Alarmingly Low Voter Turnout for Primary – Please Vote!

In Q&A: What California’s low voter turnout so far means for primary  (Link) we learn that “Political Data Intelligence has been tracking voter turnout for decades. Newly released numbers on Wednesday shows of the 21.8 million ballots mailed out to voters, just over 2 million people have returned their ballots so far, which equals out to about a 9% turnout statewide. The numbers broken down by party affiliation equates to 53% of returned ballots belonging to Democrats, 26% coming from Republicans, and 21% from independent and other parties.”

“When turnout drops, it doesn’t drop evenly for all groups. You’ll have seniors and homeowners, people in more affluent areas, voting at a real high rate. And you’ll have minorities and younger people, college students, and independent voters voting at a very, very low rate. And as a result of that, like if we look today, only a quarter of our state’s registered voters are seniors, but they comprise 51% of the people who’ve returned a ballot. Latinos are 27% of registered voters, and they comprise only 15% of people who have returned a ballot.“

It’s not too late to vote and NBLC urges you to get your ballot turned in.  It is important that all voters’ voices are heard and all groups are represented.  To see how you can still vote either by dropping off your ballot at a drop-off box or going to a voting center, please read below.

NBLC has endorsed the following candidates:

Marin County

Mary Sacket – Supervisor – District 1

Eric Lucan – Supervisor – District 5

John Carroll – County Superintendent of Schools

Sonoma County

David Rabbitt (Inc.) – Supervisor – District 2

James Gore (Inc.) – Supervisor – District 4

Amie Carter – County Superintendent of Schools

Napa County

Suzanne Truchard – Supervisor – District 1

Anne Cottrell – Supervisor – District 3

In Advanced in-person voting underway for June 7 election (Link), we learn more about casting ballots before and on Election Day.

Registered voters in Sonoma County who have not already voted by mail in the June 7 statewide direct primary election, may begin voting in person on Saturday, May 28 at one of seven vote centers located throughout the county. Each vote center will be open for 11 days from May 28 to June 7, which is Election Day, including Saturdays, Sundays and Memorial Day. Hours of operation for the vote centers will be 9 a.m. to 5 p.m., except on Election Day itself, when the hours will be 7 a.m. to 8 p.m.

The seven vote centers opening on Saturday are as follows (listed in alphabetical order by town/city/place):

Cotati Veterans Memorial Building
8505 Park Ave., Cotati

Healdsburg Community Center
1557 Healdsburg Ave., Healdsburg

Petaluma Veterans Memorial Building
1094 Petaluma Blvd. S., Petaluma

Santa Rosa Veterans Memorial Building
1351 Maple Ave., Santa Rosa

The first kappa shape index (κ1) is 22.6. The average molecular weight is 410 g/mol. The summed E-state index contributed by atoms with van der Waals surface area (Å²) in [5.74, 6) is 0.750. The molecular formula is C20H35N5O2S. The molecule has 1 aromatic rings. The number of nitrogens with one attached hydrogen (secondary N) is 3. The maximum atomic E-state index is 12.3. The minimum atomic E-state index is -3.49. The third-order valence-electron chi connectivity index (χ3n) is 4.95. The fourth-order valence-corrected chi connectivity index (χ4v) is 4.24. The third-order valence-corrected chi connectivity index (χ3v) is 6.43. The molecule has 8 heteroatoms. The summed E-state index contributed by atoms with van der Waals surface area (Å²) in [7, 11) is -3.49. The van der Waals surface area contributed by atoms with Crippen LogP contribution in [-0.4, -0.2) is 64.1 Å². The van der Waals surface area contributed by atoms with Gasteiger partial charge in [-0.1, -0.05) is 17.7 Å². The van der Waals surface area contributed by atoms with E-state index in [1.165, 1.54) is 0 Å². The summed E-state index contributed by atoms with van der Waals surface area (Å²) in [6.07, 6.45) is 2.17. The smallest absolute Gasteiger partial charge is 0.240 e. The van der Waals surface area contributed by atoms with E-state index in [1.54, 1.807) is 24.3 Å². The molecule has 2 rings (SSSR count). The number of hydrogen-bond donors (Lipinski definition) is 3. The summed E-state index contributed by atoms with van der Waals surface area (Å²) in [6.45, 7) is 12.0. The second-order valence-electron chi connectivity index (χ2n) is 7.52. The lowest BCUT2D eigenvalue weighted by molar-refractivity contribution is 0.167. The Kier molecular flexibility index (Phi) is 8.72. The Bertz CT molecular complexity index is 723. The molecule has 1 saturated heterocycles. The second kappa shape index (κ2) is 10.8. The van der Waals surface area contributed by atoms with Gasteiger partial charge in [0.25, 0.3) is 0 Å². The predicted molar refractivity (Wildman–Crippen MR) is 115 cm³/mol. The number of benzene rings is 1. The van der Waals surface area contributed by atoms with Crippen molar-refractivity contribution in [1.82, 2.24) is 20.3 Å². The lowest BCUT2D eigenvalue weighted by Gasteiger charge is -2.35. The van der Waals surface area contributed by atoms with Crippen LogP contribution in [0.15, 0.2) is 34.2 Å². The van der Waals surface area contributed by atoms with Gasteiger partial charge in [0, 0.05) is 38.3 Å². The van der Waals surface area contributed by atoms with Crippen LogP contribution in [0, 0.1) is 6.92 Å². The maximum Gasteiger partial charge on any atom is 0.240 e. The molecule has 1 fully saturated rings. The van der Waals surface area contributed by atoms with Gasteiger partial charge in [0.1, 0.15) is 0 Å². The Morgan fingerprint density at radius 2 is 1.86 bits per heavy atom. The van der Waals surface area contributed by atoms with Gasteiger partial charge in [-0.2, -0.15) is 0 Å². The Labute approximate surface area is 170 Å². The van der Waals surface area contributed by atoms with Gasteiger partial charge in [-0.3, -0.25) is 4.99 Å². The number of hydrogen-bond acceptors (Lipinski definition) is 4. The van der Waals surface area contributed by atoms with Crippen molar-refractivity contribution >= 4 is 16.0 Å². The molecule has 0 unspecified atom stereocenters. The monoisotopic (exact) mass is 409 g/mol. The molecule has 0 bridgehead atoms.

Sonoma County Registrar of Voters
435 Fiscal Drive, Santa Rosa

Sebastopol Center for the Arts
282 S High St., Sebastopol

Sonoma Veterans Memorial Building
126 1st St. W., Sonoma

Twenty-four additional vote centers will open for four days leading up to Election Day starting on June 4.

Unlike most prior elections in Sonoma County, voters who want to cast their ballots in person can go to whichever vote center they choose; they are not assigned to a single location. This is due to the fact that this is the first countywide election in Sonoma County to be conducted under the Voter’s Choice Act election model. Named after the law on which it is based, the objective of this model is to give voters more flexibility regarding how, when and where to cast their ballots.

Vote centers also offer a variety of other services, including serving as drop-off locations for vote-by-mail ballots, issuing replacement vote-by-mail ballots (for example, if a voter’s first ballot never arrived or was lost/spoiled, etc.), providing accessible ballot-marking devices to those who need or prefer using them, and language assistance. Registered voters may also update their voter information and citizens who are eligible to vote but missed the standard voter registration deadline can register and vote “late.”

Voters preferring to vote via vote-by-mail ballot that was mailed to them can return it in one of three ways:

1) By mail. In order to count, it must be postmarked on or before Election Day, June 7 and received in the Registrar of Voters Office by June 14.

2) Drop it off at one of 21 official ballot drop boxes throughout Sonoma County, which are open 24-hours-a-day, seven-days-a-week until 8 p.m. on Election Day.

3) Bring it to any vote center during its hours of operation.

For a list, map and other details of all vote centers and official ballot drop boxes, please visit

For more information about the June 7, statewide direct primary election (or any other election-related topics), please visit the Sonoma County Registrar of Voters website at, call (707) 565-6800, email, or visit the Registrar of Voters Office in person at 435 Fiscal Drive, Santa Rosa. The office is open 8 a.m. to 5 p.m. on weekdays (excluding holidays). In addition, due to the June election, the office will also be open from 9 a.m. to 5 p.m. on Saturdays (May 28 and June 4), Sundays (May 29 and June 5), and Memorial Day (May 30), as well as 7 a.m. to 8 p.m. on Election Day itself.

Similar to Sonoma County, Marin County has early voting centers open through Election Day and drop boxes throughout the county.  Go to this link to find those locations:

And here is the same information for Napa County:

Remember – your voice matters and voting is your superpower!